As of June 1, hurricane season is upon us. Almost without exception, we in the Northeast USA get the tail, shoulder or rump of one or two of the dozen or so that form up in the Atlantic between the Caribbean and Africa and bring so much destruction and misery with them as they thunder west and north…and now, an “average” season is worse than ever. This column is about that.

As the time of this writing (mid-May), the National Oceanic and Atmospheric Administration (NOAA) was preparing to issue its initial 2021 hurricane season outlook.

As you can see from the table, this year’s NOAA prediction will use new numbers for an “average” season: fourteen named storms, up from twelve, and seven hurricanes, up from six, including three major hurricanes (Category 3, 4 or 5). The NOAA’s definition of “average” has increased because it’s now using a 30-year period of record, from 1991 to 2020. The previous 30-year period used storms from 1981 to 2010.


Courtesy: NOAA


“Major hurricanes” are defined as Category 3, 4 or 5 based on the Saffir-Simpson Hurricane Wind Scale (see table below). Hurricanes that fall in these categories have sustained winds above 111 miles per hour, which can cause catastrophic damage that could result in power outages and leave residential areas uninhabitable for several days to months.

Categories of Hurricanes

We’ve all heard the weather reporter state that “Hurricane ‘X’ is now a Category 3 hurricane and headed for ________.” What does that mean?

USCG hurricane aircraft reported Andrew, Katrina and Dorian had generated winds over 200mph at various times.

When looking at Category 5s, no one is saying that there is no difference between a storm that brings 160-mile-per-hour winds and one that reaches 190. The force of the winds goes up with the square of the velocity. In layman’s terms, that means a hurricane with 200-mile-per-hour winds has four times — not just double — the force of one with 100-mile-per-hour winds.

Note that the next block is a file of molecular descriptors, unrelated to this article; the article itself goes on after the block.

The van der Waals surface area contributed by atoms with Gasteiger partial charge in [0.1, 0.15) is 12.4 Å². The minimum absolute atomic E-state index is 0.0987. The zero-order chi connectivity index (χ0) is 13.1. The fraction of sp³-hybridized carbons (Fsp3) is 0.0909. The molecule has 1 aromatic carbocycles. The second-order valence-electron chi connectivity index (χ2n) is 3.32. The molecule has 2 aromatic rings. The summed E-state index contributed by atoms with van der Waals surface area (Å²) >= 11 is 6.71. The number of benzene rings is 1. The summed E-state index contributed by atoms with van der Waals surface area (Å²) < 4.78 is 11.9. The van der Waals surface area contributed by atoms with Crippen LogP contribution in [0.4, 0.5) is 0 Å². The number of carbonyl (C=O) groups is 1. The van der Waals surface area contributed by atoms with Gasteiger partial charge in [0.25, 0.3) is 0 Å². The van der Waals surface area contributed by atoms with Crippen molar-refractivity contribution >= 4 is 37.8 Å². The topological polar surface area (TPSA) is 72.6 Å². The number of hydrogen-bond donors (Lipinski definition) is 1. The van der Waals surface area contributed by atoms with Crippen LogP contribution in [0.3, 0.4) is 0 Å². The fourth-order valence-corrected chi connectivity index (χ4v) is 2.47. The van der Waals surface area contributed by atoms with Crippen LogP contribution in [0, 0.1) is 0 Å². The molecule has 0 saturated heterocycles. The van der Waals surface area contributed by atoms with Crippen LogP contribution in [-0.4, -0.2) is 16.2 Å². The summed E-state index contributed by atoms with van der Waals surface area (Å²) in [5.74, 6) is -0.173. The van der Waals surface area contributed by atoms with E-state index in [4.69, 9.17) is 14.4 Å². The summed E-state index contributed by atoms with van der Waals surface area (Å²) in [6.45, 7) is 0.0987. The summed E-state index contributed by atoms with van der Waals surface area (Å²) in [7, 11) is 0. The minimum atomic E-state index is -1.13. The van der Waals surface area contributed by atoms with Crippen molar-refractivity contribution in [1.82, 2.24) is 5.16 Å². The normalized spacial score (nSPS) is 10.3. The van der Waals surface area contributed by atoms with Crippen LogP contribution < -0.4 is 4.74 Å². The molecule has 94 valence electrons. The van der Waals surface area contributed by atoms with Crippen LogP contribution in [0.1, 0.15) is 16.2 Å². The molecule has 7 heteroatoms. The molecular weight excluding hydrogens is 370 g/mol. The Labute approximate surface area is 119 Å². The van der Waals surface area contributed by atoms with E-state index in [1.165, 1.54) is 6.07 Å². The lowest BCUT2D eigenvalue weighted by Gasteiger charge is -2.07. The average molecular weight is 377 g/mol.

NOAA updates the statistics it uses for its prediction models once a decade. “This update allows our meteorologists to make forecasts for the hurricane season with the most relevant climate statistics taken into consideration,” said Michael Farrar, director of NOAA’s National Centers for Environmental Prediction, in a statement.

The official hurricane season runs from June 1 through November 30, but storms can form before and after. We’ll write more about this in the weeks ahead.

If you are interested in being part of USCG Forces, email me at or go direct to the D1SR Human Resources department, who are in charge of new members matters, at DSO-HR and we will help you “get in this thing…” ■

The Captain of the Port and Sector Commander for U.S. Coast Guard Sector Long Island Sound is Captain Eva Van Camp Schang. CAPT Van Camp Schang is responsible for all active-duty, reservist and auxiliary Coast Guard personnel within the Sector. As a Commodore in the U.S. Coast Guard Auxiliary First District, Southern Region, Vin Pica works closely with CAPT Van Camp Schang and her staff to promote boating safety in the waters between Connecticut, Long Island and 200 nautical miles offshore. Sector Long Island Sound Command Center can be reached 24 hours a day at 203-468-4401.

Editor’s note: Weekly updates for the waters from Eastport, ME to Shrewsbury, NJ including discrepancies in Aids to Navigation, chart corrections and waterway projects are listed in the USCG Local Notice to Mariners. Log onto, scroll to “Current Operational/Safety Information,” click on “Local Notice to Mariners” then “LNMs by CG District,” and click on “First District.”

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